I'm off for ten days or so on a scouting expedition to Prince of Wales Island. There may be estuaries that I can fling flies in, who knows.
When I return, I'll post some stuff. Hopefully it will show some fish and scenery. At least, I'm confident about the scenery.
Looks like peak for salmon... is this a repeat or first time?
08-21-2006, 02:43 PM
Juro, you are right that it should be great timing for the salmon. I've been on the island 9 times, all in spring time. Bright and Dark Steel. Never been there for the salmon, but the silvers are legendary. Eric, Please report back.
I just re-read Eric's article on flats fishing for various salmon species... of all the types of angling I've done for salmon I've never sight fished them on tidal flats and hope to find some suitable ocean flats to do it someday. Closest I ever came was Hoodsport for chum :Eyecrazy:
Sight fished for them on shoals of krill on Swiftsure and along the kelp beds on the straits, the beginner hole on the Kalama etc - but not pushing wakes on the flats with their backs out of the water. Sounds like fun.
I'll bet Willapa Bay has some real good spots, maybe some of the tidal Gray's Harbor areas etc. I think many of the deltas near civilization have been converted to shipping ports.
Got to the ferry at Prince Rupert and all the talk was about the total absence of silvers from Rupert on north. Found that the situation extended all the way to Prince of Wales, where anglers and lodges were going nuts over the lack of their bread-and-butter fish.
The first day I was on the Island, I fished the Klawok, a nice-sized stream not far from the towns of Craig and Klawok. No silvers were in evidence in the pool we fished (Lagoon, near the hatchery), but the river was swarming with Pinks, and, although the fish we slightly on the dusky side, they bit well (on Kalsin Crazy Charlies) and gave a fair account of themselves when hooked.
Following our foray on the Klawok, we headed north to my friends' new cabin near the town of Whale Pass on the northeast corner of the Island. Many attractive streams in the vicinity: Neck Lake outlet, 108 Creek, Snoose Creek, with others an easy drive from Whale Pass. Altogether we explored the junction pool of Alder and Flicker creeks, a notorious venue at low tide; Big Creek and Red Lake Creek, both emptying into Red Bay, and several others. There are a host of steelhead streams on the Island, not that any steelhead were running at the time, but they were obviously waters with real potential.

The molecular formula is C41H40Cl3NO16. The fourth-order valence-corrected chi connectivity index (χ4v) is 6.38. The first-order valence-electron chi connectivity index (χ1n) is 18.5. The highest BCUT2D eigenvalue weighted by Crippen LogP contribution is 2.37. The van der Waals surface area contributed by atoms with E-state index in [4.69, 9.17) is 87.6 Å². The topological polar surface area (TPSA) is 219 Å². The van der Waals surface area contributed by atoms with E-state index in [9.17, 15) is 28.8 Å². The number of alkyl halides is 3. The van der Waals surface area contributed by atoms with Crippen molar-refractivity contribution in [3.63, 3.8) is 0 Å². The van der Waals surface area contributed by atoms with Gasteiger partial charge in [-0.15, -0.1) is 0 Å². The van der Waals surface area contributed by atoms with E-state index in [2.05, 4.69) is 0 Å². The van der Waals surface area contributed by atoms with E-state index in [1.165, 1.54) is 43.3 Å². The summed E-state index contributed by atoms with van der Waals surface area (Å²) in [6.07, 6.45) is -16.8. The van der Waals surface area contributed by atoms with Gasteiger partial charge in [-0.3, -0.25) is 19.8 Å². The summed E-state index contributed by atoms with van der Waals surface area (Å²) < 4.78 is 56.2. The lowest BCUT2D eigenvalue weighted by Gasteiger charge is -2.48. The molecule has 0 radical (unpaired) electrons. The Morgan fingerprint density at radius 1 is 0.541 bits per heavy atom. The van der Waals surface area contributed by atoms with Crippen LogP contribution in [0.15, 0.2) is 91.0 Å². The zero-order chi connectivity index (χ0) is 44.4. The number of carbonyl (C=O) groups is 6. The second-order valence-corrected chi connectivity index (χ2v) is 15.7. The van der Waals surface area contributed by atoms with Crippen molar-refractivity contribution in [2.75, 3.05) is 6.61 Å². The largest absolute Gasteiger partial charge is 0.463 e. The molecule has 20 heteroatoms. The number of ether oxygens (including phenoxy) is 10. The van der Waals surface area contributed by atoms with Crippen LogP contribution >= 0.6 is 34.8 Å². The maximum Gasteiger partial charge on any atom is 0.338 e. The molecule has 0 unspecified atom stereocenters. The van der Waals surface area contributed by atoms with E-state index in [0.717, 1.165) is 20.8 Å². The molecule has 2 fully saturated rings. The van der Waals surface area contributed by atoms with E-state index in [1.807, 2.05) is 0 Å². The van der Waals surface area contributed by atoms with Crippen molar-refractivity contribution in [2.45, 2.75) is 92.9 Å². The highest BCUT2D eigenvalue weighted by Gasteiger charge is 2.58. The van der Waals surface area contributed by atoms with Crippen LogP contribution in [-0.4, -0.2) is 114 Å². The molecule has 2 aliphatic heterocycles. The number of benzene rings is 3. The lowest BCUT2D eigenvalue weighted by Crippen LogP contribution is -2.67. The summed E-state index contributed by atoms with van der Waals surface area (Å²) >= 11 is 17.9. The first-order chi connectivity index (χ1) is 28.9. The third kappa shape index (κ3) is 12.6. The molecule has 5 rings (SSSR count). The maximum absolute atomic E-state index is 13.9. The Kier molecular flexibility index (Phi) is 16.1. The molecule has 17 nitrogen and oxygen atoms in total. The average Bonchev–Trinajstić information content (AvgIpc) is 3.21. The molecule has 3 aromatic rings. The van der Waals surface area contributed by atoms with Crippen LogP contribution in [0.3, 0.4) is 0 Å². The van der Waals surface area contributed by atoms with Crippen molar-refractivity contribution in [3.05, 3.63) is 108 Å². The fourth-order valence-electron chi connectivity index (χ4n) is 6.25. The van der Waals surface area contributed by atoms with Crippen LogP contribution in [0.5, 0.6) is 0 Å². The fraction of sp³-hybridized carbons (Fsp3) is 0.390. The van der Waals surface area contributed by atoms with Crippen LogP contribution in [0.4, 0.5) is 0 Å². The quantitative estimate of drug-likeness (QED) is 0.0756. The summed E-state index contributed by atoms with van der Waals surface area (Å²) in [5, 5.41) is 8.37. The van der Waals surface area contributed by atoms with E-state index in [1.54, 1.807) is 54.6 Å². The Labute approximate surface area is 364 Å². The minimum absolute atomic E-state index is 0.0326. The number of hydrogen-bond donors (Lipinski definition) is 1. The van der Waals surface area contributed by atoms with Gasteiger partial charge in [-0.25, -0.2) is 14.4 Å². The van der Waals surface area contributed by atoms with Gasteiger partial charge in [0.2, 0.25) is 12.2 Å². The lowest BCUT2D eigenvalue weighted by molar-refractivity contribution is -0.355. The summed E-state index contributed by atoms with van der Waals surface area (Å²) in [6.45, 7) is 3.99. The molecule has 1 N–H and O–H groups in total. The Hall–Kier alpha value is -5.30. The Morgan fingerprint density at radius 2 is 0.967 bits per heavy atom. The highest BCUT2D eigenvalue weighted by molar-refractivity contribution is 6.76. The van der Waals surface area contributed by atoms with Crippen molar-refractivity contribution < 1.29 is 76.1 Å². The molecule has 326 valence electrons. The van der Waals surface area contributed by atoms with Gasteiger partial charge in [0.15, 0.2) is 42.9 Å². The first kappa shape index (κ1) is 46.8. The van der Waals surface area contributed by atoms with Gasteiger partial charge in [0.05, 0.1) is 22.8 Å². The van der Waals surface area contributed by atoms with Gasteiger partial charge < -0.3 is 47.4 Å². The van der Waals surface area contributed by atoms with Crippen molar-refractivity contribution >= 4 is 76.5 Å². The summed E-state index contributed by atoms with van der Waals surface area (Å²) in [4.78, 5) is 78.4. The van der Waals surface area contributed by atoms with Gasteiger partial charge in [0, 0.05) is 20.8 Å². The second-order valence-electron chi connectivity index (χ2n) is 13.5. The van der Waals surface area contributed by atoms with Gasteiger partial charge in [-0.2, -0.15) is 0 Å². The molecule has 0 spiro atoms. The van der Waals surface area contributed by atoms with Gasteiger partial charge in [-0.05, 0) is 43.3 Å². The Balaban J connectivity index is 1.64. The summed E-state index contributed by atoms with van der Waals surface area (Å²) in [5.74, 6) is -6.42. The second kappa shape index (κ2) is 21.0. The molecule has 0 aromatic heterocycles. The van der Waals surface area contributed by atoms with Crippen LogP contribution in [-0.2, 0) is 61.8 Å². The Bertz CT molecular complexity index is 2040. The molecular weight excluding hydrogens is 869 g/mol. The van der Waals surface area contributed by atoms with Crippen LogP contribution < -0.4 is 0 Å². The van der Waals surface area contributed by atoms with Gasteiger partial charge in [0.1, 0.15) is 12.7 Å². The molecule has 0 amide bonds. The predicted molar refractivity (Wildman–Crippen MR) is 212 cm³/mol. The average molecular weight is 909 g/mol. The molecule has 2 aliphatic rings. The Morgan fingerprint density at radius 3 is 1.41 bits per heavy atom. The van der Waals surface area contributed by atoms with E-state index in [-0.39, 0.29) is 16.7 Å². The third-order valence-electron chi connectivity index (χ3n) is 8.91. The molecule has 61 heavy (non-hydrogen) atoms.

Our silver exploration was a bust, pretty much.
Pinks were homing in a large numbers on practically all the streams we visited. The north end of the bay at Whale Pass had schools of these fish rippling along just under the surface, and I had a very pleasant evening casting into these schools from the beach, albeit without success (except for the occasional staghorn sculpin). I couldn't figure those Pinks out, and finally gave up near dark when the No-See-Ums had done more for reducing my avoirdopois than Atkins ever did.
Over night, we had some serious rain. Silver-enticing rain, I hoped. I went up to the Bridge Pool on 108 Creek and had three days of hot fishing for chrome bright Pinks, the occasional bright Silver, and the odd Chum. The rain continued and the fish continued to arrive bright and fresh. Over the period, 108 yielded Chums, Pinks, Silvers and one befuddled Sockeye. Quite the productive little stream.
We returned to Craig, and my friend and I fished the Klawok, again. The river was up and the Silvers were in, although not in the numbers that were typical of previous years. We got to the stream late in the day, as there was a real storm hammering the area from dark through dawn through until afternoon, and, conditions being what they were, we were less than enthusiastic about going out into the blast. When things let up, late in the afternoon, we got in a couple of hours good fishing before dark. I hooked several bright, very active Silvers, again in the Lagoon Pool, but lost them all.
Best flies were purple/cerise Egg-Sucking Leech (big surprise), Kalsin Crazy Charlie, General Practioner (red). On the Pinks, anything would work.
We got to POW by driving to Prince Rupert, taking the ferry to Ketchikan, and then another ferry to Hollis on POW. From my home in Waldport, it was about 1350 miles to Rupert one-way.
Some pics will follw. I need to reformat.
Here are some shots. Big Fly Rod is from Houston, BC.
Cabin from the water, Whale Pass
Bridge Pool, Low Tide
Typical 108 Pink
Chum coming to hand
That cabin looks like something out of a dream.
Bridge Pool on 108 Creek at high tide.
Sunset at Whale Pass
Neck Lake Outlet Falls